08 March 2010

The Sahel War Continues In Nigeria

[R]ecent clashes involving Muslim herders and Christian villagers that killed hundreds of people near the central city of Jos.

A security meeting in Abuja is begging held as authorities in Jos bury hundreds of hacked bodies of victims, mostly women and children, in mass graves.

A spokesman for the state government, Gregory Nianlong, says at least 500 people were slaughtered in a night raid on three villages near Jos, capital of Plateau state. . . .

Clashes between rival ethnic and religious groups in January left 320 dead in Jos, according to the police. Religious and human-rights activists put the overall toll at more than 500.

Soldiers have been deployed to the affected area, but some residents have criticized the authorities for doing nothing to prevent the bloodshed.

Sectarian violence in central Nigeria has left thousands dead over the past decade.

From here.

Like genocides in Darfur and Rwanda, the massacres in Nigeria that took place at 3 a.m. last night weren't high tech. They were fought with machetes. About 100 suspects have been arrested, but it is hard to tell how authorities would know who was involved.

As the Sahara is expanding Southward, predominantly Muslim herders are being forced South into the territory of subsistance farmers who are predominantly Christian and animist and having a stuggle to survive as the local climate dries. Sudan will hold an independence vote on the issue in January 2011 likely to result in a South Sudan new contry that mostly includes Christians and animists, along this line, although leaving isolated patches of supporters of Southern Sudan that are North of the line like those of the Nuba Mountains( a territory that size of a large county with five language families most of which are part of the farthest Eastern branch of the Niger-Congo languages). This followed long brutal civil war between Northern Muslims and the Southerners.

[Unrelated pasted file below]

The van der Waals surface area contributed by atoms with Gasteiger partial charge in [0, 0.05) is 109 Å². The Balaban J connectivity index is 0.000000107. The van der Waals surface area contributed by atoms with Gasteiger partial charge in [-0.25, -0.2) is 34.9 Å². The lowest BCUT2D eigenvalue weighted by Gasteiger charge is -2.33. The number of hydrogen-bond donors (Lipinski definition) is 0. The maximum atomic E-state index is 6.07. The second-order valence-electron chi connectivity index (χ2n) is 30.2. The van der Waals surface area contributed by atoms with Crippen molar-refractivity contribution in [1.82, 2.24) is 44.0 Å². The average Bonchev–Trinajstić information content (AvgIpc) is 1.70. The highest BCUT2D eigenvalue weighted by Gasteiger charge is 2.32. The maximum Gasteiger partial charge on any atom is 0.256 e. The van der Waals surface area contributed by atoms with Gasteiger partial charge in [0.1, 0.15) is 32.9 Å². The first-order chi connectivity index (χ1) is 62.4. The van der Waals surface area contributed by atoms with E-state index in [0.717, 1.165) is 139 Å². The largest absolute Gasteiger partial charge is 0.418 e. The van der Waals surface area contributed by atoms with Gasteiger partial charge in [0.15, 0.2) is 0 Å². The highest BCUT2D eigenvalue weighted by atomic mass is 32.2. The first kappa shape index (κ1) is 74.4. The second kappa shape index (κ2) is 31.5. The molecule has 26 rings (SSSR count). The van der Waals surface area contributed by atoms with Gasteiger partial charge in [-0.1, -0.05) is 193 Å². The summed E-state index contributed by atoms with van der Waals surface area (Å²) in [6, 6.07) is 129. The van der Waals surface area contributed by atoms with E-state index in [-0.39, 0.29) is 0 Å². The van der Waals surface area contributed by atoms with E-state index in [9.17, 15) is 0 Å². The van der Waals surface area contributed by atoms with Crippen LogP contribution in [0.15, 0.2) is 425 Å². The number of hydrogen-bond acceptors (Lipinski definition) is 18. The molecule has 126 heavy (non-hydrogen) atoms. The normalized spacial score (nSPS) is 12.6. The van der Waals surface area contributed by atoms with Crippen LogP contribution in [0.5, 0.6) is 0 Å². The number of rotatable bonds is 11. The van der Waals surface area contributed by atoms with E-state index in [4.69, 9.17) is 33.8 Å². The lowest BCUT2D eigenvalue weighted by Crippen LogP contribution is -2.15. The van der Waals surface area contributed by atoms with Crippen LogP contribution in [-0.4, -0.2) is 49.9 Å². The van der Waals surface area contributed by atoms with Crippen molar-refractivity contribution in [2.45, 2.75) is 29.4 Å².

The basic conflict repeats itself across the Sahel. This rather than Peak Oil, is likely to spawn some very bloody and ruthless conflicts yet to come.

The conflict isn't purely religious, of course. The Northern Muslims in Nigeria and Sudan, for example, both have a large Fulani component, and in Sudan, Nigeria, Niger, and across the Sahel to the West havea large Hasua component. The divides between these two ethnicities, indeed, traceable to medieval African empires, is fading despite linguistic divides (the Fulania speak of Chadic language associated with Afro-Asiatic languages, while the Hasua speak a Niger-Congo language). Both linguistic groups have more than 20 million speakers.

Chrisitians in Nigeria are mostly Anglicans affiliated with the Church of Nigeria, or Roman Catholics.

Religious violence is also common between majority Sunnis and minority Shi'ites in Sokoto State in Nigeria's far Northwest, both of whom are mostly ethnically Hasua. Yoruban Muslims in Southeast Nigeria came to their faith about five hundred years later than Northern Nigeria via expansion of an empire in Mali. About one in nine linguistically Yoruban people are Muslim, while Islam is a predominant religion in the North.

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